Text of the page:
Marketplaces and illustrations of famed urban landmarks dot the walls of the colourful pavilion
It’s 38 degrees Celsius, but despite the sweltering heat, the long queue outside the Palestine pavilion only continues to grow.
Perhaps, visitors are used to these queues; the crowd has been swelling at the show-piece event with unflinching regularity since Expo 2020 Dubai opened on October 1.
The pavilion is a big draw for the Palestinian nationals living in the UAE as well as others.
A replica of streets in Palestine
The authorities are ensuring compliance with strict Covid-19 protocols. A group of visitors must make an exit before others are allowed to enter.
The door stays shut until the visitors are inside. We eagerly move in as soon as the door opens. Help is at hand, thanks to an ever-smiling guide, who shows us around.
The guide tells us the pavilion floor is a replica of the streets in Palestine.
A snapshot of urban landscape
Marketplaces and illustrations of famed urban landmarks dot the walls of the colourful pavilion.
These include the historic Al Aqsa Mosque, the third holiest site in Islam, and the Church of Nativity, a basilica located in Bethlehem in the West Bank.
An audio-visual clip plays in a loop on a giant screen that showcases the natural beauty of Palestine and its people, who are known for their cheerful dispositions.
A sneak peek into Palestine’s history
Various interactive stands, which give a sneak peek into Palestine’s history, are strategically placed inside the pavilion.
The Return Key is one such thought-provoking stand. There, many left their keys and gave them to their children.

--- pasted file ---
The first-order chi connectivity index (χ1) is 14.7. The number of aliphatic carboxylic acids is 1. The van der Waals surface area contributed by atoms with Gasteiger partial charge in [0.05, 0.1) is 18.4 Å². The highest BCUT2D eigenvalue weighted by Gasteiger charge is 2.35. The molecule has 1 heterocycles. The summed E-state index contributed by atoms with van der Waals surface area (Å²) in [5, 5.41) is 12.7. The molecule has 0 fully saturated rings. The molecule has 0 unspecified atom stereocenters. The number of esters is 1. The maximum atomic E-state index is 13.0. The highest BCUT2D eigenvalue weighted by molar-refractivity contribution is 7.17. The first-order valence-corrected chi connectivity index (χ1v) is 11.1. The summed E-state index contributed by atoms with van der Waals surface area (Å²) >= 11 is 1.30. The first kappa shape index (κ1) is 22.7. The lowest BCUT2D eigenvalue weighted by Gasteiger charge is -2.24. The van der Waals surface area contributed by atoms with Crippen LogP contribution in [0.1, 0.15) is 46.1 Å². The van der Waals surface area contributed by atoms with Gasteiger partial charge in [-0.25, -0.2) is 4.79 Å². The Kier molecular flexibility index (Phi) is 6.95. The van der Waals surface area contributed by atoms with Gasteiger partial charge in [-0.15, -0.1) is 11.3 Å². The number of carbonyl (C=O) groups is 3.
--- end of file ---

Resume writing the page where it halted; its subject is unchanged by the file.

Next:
The key is a powerful metaphor for all Palestinian Arabs and their insistence of their right to return to their homeland, which came under the occupation of Israel.
A sensory journey
A hallway takes us on a sensory journey of the sights, sounds and smells of the streets in Palestine.
Children are visibly excited, as a tiny hall houses pots that exude authentic scents of orange and olive, which are reminiscent of the beleaguered homeland of the Palestinians.
Food for thought
A light show casts a spell on a dining table, where a book designed like a menu opens up for visitors.
The book contains photographs of the traditional Palestinian dishes such as hummus, foul, falafel, zaatar, makloubeh, musakhan and kunafa.
Ultimately, the Palestine pavilion is a stunning reflection of a deeply historic land. After soaking in the sights and unlocking pieces of history, visitors can conclude their trip by tasting the country’s delicious cuisine.
The pavilion, designed by Al Nasher, is located in the Opportunity District.
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